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Bill that would expand meth treatment advances

A bill that would provide more than $600,000 for intensive methamphetamine treatment is moving on to the Joint Appropriations Committee. The Senate Health and Human Services Committee advanced the measure on a 6-1 vote Wednesday morning. A harbin...

Methamphetamine problem (Republic photo illustration)
Methamphetamine problem (Republic photo illustration)

A bill that would provide more than $600,000 for intensive methamphetamine treatment is moving on to the Joint Appropriations Committee.

The Senate Health and Human Services Committee advanced the measure on a 6-1 vote Wednesday morning.

A harbinger that the proposal could fare well is that Gov. Dennis Daugaard has included $603,740 for the state Department of Social Services to expand meth treatment in his proposed budget.

Beyond that, nobody spoke against the bill during Wednesday’s hearing.

Amy Iversen-Pollreisz, deputy secretary with the Department of Social Services, said the number of meth-related cases continues to rise in South Dakota and methamphetamine-specific treatment is needed.

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The money could be used for detox, in-patient treatment, halfway houses and aftercare, she said.

Iversen-Pollreisz said the number of people with primary diagnoses of a methamphetamine problem admitted to accredited facilities in South Dakota increased 14 percent in fiscal year 2016 and 13 percent in fiscal year 2015.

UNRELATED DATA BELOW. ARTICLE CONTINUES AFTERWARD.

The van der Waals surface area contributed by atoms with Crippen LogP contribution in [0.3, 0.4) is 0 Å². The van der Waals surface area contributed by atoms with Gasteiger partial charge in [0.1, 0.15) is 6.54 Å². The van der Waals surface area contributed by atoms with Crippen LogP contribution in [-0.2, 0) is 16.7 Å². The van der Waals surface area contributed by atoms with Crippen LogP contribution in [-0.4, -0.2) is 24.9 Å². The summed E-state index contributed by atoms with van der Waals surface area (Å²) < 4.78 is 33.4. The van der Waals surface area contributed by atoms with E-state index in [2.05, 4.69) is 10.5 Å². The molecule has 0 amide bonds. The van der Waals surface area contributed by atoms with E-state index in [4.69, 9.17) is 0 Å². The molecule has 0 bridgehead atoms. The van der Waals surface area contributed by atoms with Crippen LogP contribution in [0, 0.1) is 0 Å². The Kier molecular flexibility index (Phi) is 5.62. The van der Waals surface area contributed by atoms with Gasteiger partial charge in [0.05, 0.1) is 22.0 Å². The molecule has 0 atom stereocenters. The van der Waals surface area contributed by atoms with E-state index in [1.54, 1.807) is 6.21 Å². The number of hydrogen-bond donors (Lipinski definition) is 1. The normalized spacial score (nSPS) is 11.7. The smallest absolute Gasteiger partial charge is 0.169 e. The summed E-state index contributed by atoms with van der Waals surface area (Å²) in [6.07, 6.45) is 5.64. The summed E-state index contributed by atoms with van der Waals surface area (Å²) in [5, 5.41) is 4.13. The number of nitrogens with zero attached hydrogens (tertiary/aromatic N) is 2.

The national increase in 2015 was 8 percent, she said.

About a decade ago, during Mike Rounds’ time as governor, an anti-meth program was started at the women’s prison, and the state began a Meth Makes You Ugly promotion. Iversen-Pollreisz was not working for the Department of Social Services then. But, she said, generally speaking past programs to combat methamphetamine abuse have helped in that less is produced in the state. That’s because it’s more difficult to get the ingredients to make it. She said that more recently, according to information she’s heard, meth abuse is fueled by the drug being shipped into South Dakota.

Other officials have also noted that as an ongoing problem.

Terry Dosch, executive director of the South Dakota Council of Substance Abuse Directors, also testified in favor of the bill. He said residential and detox services for people who struggle with meth are especially rare in the center of the state.

Sen. Brock Greenfield, R-Clark, noted that the committee heard a lot of testimony about methamphetamine and opioid abuse Wednesday. To him, the money to expand treatment is part of the solution to the meth problem.

Sen. Arthur Rusch, R-Vermillion, said that if the measure helps keep addicts out of prison, it’s worth backing. He’s a retired state judge.

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Without commenting, Sen. Neal Tapio, R-Watertown, voted against advancing the proposal to Appropriations.

The bill has an emergency clause. That means if it’s signed into law, it would take immediate effect.

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